From my experience teaching at an under-performing high school in a blue-collar area of Metro-Detroit, I am all-too-familiar with mislabeled classes and the problems they create. The class I taught was an A.P. Government course, the same course I took in high school with a group of top-notch students, over 90% of which took and passed the A.P. Exam. The course I taught, however, looked nothing like what I had previously encountered. The chapter exams were all multiple-choice and the questions (and answers) were given to the students literally word-for-word during the review. Any student putting forth even the slightest amount of effort (you'd be surprised how many didn't) had no problem receiving an ?A? in the class. Yet, less than 10% of the class took the A.P. exam and I can count on one hand the number that passed.


There are two stories in today's New York Times that merit some consideration. One is an essay about a sperm donor and the other is a pop history quiz (sorry, test-haters, it's multiple choice). ?What the two have in common is 12th-grade.? The essay writer, one Colton Wooten, we are told, ?graduated from Leesville Road High School* this month.?? And the Times test is taken from the infamous National Assessment of Educational Progress (NAEP) history exam that got so much press this past week (see here and here).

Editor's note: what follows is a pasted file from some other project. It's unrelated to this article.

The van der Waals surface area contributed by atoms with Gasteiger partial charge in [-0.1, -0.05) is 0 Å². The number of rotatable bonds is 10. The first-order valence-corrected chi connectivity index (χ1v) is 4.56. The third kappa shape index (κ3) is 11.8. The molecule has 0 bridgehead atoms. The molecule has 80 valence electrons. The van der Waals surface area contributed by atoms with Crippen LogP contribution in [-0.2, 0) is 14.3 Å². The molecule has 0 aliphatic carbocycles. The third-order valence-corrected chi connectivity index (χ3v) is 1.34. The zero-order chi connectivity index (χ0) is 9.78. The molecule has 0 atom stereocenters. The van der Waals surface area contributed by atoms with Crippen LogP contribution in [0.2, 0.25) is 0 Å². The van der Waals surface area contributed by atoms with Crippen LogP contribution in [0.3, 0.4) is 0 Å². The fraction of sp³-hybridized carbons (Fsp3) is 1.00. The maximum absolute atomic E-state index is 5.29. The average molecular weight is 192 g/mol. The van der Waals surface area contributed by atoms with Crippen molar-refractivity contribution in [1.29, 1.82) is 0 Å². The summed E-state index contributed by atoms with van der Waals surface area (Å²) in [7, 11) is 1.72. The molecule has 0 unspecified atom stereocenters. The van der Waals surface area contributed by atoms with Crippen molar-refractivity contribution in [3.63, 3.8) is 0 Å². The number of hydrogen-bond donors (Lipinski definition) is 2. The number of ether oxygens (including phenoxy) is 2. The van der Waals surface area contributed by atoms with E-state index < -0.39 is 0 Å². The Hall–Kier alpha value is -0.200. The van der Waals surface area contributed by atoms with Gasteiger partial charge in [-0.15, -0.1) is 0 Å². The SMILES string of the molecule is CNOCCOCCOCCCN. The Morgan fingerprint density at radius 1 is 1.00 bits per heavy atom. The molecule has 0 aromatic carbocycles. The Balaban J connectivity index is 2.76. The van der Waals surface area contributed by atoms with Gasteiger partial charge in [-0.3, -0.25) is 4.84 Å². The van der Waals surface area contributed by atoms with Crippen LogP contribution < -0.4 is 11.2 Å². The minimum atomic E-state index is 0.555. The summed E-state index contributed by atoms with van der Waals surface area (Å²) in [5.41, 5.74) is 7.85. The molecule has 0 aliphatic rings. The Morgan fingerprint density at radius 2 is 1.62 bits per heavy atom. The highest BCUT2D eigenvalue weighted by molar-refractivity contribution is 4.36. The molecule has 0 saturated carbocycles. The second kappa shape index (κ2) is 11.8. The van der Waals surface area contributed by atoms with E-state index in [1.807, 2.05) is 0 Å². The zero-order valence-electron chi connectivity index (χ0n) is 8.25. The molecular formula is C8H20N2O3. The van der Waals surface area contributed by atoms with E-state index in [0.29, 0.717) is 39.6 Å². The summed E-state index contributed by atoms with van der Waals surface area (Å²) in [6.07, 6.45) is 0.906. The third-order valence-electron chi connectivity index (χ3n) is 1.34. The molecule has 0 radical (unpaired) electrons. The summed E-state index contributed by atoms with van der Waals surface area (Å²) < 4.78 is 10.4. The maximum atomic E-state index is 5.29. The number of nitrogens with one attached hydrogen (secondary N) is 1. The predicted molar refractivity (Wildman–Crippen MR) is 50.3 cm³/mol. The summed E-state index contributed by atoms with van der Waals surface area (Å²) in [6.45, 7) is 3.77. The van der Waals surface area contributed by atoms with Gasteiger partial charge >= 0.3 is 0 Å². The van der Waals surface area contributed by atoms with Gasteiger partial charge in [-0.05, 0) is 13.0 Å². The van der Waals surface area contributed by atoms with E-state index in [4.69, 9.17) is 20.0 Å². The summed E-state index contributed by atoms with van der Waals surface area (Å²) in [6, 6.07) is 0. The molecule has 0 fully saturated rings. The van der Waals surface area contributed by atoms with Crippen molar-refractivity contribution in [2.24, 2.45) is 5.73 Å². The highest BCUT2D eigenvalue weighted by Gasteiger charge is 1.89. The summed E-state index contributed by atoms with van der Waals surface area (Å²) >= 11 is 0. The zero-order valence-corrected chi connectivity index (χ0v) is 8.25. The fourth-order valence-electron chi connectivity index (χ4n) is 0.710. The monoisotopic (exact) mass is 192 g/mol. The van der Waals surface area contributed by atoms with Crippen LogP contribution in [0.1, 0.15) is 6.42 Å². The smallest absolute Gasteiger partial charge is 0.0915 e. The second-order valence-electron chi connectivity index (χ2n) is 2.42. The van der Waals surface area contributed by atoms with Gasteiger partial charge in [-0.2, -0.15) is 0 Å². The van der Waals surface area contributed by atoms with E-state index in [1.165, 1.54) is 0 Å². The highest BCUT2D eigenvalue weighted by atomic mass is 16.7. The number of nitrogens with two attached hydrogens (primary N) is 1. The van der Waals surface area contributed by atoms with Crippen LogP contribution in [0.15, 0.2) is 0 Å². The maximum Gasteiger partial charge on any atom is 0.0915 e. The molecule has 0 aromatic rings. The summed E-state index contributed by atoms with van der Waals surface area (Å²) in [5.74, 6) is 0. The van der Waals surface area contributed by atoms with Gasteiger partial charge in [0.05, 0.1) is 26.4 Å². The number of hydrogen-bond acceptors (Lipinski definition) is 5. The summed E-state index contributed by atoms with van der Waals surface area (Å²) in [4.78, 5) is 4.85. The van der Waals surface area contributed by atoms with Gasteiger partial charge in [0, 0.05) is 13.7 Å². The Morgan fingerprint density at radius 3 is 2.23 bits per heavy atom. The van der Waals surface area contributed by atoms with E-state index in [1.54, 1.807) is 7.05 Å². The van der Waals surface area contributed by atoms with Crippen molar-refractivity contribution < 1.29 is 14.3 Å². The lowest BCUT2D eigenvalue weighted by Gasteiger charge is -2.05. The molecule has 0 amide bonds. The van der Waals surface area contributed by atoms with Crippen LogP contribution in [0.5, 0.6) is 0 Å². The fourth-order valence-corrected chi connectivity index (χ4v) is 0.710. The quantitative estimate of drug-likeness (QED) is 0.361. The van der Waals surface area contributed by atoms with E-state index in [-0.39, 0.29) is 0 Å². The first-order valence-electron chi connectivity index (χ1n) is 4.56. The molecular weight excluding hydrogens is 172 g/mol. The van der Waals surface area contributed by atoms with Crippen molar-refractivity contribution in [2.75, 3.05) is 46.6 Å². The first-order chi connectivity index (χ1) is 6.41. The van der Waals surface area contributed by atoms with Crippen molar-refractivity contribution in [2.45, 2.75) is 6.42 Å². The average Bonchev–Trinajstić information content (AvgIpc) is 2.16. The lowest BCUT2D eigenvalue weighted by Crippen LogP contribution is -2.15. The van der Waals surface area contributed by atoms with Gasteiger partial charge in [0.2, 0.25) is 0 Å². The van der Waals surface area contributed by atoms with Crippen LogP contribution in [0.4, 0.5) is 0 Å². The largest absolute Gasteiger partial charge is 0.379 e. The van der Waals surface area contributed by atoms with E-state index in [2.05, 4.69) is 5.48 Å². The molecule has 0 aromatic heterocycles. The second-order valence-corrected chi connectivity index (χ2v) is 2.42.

Start with the test. As the headline asks, ?Are You as Smart as a 12th Grader??? Well, my guess is that the average adult American is probably as smart as the average 12th-grader, considering that only 12 percent of the NAEP sample of seniors were proficient in the history test.? But the questions are not easy ? everyone remember what the Ordinance of Nullification was? ? and the test, however golden a standard,? is probably a better measure of the nation's curriculum anarchy than of student knowledge.? (See my post on the national obsession with putting the assessment cart before the curriculum horse.)

Mr. Wooten's essay illustrates a different set of challenges for our schools; most specifically, how do you teach writing?? The young man's op-ed essay is wonderfully constructed and shows a mastery of the topic and of the writing craft that is far more mature than the standard 12th-grade fare I've read.